The reason that you don’t see a specific DivHTMLAttributes is that div takes the standard HTMLAttributes. Many other elements are like this as well. There is a of course a DOM HTMLDivElement.

So the guidance is now pretty clear if you want to use this approach to have the utmost type saftey on your props:

  • You need ref, key: declare your interface extends ClassAttribute<MyComponent>.
  • You only need children: declare your interface extends DOMAttribute<MyComponent>.
  • You need ref, key, children: declare your interface extends HTMLAttributes<MyComponent>.
  • You want to extend from a more specific HTMLAttributes: declare your interface extends TextAreaHTMLAttributes<MyComponent>.
  • You want react (ref,key) and specific attributes: declare your interface extends DetailedHTMLProps<HTMLAttributes<HTMLDivElement>, HTMLDivElement>.

The last is quite a bit of typing but it includes ref, key, children and all the HTMLAttributes (which is what is allowed for div).

There is a downside to all of this, you can’t put your Props in the same file as your class because typescript cannot see your component type until you declare it but you are declaring your props that requires your component class as a type argument. Catch-22. You will need to create a separate props declarations file. You only need the separate file if you want your ref callback to be strongly typed.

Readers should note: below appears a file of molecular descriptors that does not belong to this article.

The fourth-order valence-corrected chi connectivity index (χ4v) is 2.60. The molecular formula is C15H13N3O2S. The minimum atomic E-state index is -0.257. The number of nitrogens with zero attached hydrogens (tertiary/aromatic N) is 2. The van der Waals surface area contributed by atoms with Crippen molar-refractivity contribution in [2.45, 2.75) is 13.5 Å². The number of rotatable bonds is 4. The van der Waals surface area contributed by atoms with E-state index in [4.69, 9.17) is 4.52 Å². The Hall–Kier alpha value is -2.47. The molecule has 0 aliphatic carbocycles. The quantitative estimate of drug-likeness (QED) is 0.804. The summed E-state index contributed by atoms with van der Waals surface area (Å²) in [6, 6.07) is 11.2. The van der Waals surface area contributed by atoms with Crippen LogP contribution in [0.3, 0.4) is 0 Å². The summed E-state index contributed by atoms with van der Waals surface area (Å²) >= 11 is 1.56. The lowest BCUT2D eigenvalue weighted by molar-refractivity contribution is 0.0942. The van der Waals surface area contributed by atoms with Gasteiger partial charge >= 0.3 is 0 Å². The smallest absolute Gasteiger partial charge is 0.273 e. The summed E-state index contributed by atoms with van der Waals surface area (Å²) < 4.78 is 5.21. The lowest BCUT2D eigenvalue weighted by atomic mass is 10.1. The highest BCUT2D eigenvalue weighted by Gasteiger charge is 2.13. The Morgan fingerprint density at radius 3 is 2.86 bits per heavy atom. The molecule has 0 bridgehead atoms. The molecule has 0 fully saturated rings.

As an alternative, you may want to just use sum types but that means you would need to use the sum type when you create the bag of properties you are passing in inside your calling code. You should note that most of the declarations for React.Component and similar such as SFC, use the sum type so you can automatically include them when you declare your class.

class MyComponent extends React.Component<Props & ClassAttributes<MyComponent>, any> {
...
}
...
// if you want to declare the type of your props
const props: Props & ClassAttributes<Button> = { ... }
// or not
const props = { ... }

So the moral of the story is…

If you want your props type checked like above, then you have to use the sum type everytime or declare your props to extend other props. You have to choose whether you haev react properties like ref and key or just HTML properties

If you do not care about your props interface being type checked on react properties such as key and ref, then you can skip extending your interface altogether because they are included in the React.Component definition already. You may encounter issues when you apply those properties to your element, but that’s the trade-off.

You will need to choose the best option for you.

Using It

To separate out the properties, you can do some slightly repititive typing:

render() {
  const { yourProp, ...rest } = this.props
  return(<div {...rest}>...</div>)
}

However, this does not scale well. If you have alot of properties coming in, you have list them all in your const destructuring expression. A bit repetitive.

You can also filter them out. Let’s say your using office-ui-fabric-react. This library comes with a filtering function to do exactly that:

import { getNativeProps, divProperties } from "office-ui-fabric-react/lib/Utilities"
render() {
  return(<div {...getNativeProps(this.props, divProperties)}>...</div>)
}

You must have some way to filter them out if you decide to mix them together. The getNativeProps function is nice because it allows you to filter out the props for your div from any interface even if you did not explicitly cast it so.